• However, if the “mental body” (gandhabba) comes out of a human’s physical body, it can see and hear without having eyes and ears. There are many verified accounts of such Out-of-Body Experiences. See, “Mental Body (Gandhabba) – Personal Accounts” and “Out-of-Body Experience (OBE) and Manōmaya Kāya.”
  • Also, see the Wikipedia articles, “Out-of-body experience” and “Near-death experience.”
Our Dense Physical Bodies are Just “Shells”

8. Out dense physical bodies weighing tens of kg (or hundreds of pounds) DO NOT sense ANYTHING.

  • The crucial mental body (gandhabba) with the six “sensing units” is “trapped” inside the physical body. That allows it to experience the three additional senses of smell, taste, and touch. However, it also forces the gandhabba to experience “seeing” and “hearing” with physical eyes and ears.
  • Therefore, a gandhabba trapped inside a physical body cannot sense ANYTHING without the aid of the five physical senses AND the brain.
  • The (physical) sensory faculties (eyes, ears, nose, tongue, body) can be considered mechanical instruments to capture external signals. For example, eyes are like two cameras taking pictures.
  • It is the brain that analyzes the sensory signals captured by those five “sensing equipment.” But the brain does not EXPERIENCE anything either. It breaks down those signals to a level that can be received by the five pasāda rupa. Then each pasāda rupa transfers that information to the hadaya vatthu. That is when we EXPERIENCE such a signal.
  • Therefore, the brain is just a very fancy computer. Of course, the design of the brain is also by kammic energy, as is the design for all body parts. That “design” or the “blueprint” is in the gandhabba. We will discuss those details in the “Buddhist model” in a future post.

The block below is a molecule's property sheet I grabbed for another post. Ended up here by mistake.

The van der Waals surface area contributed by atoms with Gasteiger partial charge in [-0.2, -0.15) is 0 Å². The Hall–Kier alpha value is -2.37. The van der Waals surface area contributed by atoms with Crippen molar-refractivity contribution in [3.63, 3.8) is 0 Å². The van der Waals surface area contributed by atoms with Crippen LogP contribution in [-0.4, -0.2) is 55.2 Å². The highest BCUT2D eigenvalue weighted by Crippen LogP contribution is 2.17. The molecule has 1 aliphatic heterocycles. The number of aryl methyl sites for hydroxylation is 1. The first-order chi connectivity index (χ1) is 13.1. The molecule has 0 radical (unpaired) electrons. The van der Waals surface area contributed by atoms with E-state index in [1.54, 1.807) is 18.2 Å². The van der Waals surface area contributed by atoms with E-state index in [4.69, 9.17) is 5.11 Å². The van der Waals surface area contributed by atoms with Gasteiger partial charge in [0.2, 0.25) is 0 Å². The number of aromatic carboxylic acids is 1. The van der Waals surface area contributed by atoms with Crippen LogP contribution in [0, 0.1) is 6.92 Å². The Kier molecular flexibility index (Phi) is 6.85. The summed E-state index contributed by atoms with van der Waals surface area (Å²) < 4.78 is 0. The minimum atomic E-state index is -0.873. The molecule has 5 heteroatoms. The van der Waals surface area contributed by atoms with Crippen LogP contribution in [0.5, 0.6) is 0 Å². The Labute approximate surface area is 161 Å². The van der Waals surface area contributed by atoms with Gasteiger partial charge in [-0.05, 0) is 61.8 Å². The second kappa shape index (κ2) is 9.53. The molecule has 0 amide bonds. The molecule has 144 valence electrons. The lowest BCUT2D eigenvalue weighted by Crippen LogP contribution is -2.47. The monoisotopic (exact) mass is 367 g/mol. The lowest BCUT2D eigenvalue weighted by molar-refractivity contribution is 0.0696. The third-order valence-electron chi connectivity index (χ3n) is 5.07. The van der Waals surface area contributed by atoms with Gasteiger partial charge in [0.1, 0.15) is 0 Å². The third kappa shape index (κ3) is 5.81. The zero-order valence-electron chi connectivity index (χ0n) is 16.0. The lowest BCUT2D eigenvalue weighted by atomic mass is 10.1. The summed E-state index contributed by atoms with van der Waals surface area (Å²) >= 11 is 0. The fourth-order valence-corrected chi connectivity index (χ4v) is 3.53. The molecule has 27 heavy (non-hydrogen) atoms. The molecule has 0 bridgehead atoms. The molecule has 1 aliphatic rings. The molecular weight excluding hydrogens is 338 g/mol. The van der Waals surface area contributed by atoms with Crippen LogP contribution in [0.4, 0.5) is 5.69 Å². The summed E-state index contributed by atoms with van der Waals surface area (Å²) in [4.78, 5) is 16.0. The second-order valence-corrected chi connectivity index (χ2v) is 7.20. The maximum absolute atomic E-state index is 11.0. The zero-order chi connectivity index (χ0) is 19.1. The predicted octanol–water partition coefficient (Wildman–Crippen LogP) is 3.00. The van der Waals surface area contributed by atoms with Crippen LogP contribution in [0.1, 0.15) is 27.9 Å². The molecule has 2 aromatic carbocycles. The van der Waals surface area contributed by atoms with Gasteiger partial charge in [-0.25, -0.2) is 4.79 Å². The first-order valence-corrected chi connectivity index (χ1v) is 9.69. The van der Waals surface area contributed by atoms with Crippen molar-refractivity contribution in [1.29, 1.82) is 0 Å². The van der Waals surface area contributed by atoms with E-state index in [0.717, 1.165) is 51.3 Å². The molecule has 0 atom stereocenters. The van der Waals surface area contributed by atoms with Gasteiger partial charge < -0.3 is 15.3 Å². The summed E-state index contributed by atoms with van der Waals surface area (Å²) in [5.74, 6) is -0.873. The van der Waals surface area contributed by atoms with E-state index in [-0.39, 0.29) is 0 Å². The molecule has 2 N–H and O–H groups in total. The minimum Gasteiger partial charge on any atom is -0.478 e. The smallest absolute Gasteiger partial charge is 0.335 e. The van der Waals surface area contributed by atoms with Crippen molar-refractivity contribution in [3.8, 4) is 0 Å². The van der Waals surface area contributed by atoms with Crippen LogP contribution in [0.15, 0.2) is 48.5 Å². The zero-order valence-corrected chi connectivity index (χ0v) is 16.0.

Complexity In the Kāma Loka

9. The simplest in the kāma loka are the 6 Deva realms. Devas are born with “full physical bodies.” Such “bodies” are like ours but much more subtle. We can’t see Devas either.

  • On the other hand, we know a lot about how our physical bodies and brains work, thanks to many scientists’ efforts over the past hundred years or so. Animal bodies work pretty much the same way.
  • However, scientists have the wrong idea that such experiences are FELT in the brain, and it is the brain that generates our thoughts. Some scientists and philosophers are beginning to realize that, as we discussed to some extent in “Theories of Our World – Scientific Overview.”

10. I am going through this slowly because it is critically important to understand the basic structure of “our world.”

  • “Our world” is much more complex than what we can directly experience. We can only “see” two realms: the human and animal realms.
  • That “wider world view” can be seen ONLY by a Buddha with a highly-purified mind. It covers 31 realms in total.
  • Kammic energy leads to consciousness (or life) in all those realms.
  • It is necessary to understand how births occur in each realm. As we discussed above, the root causes are the types of kamma we commit based on how we think, speak, and take actions based mainly on vaci and kāya saṅkhāra. We do not have DIRECT control over mano saṅkhāra. They arise automatically due to our gati (character/habits.) But we CAN control vaci and kāya saṅkhāra and thereby control our gati. See, “Gati (Habits/Character) Determine Births – Saṃsappanīya Sutta.”
  • We have discussed those aspects in other sections. But we will go through some of them as needed here. I will also refer to other sections since it is not possible to cover everything in one section.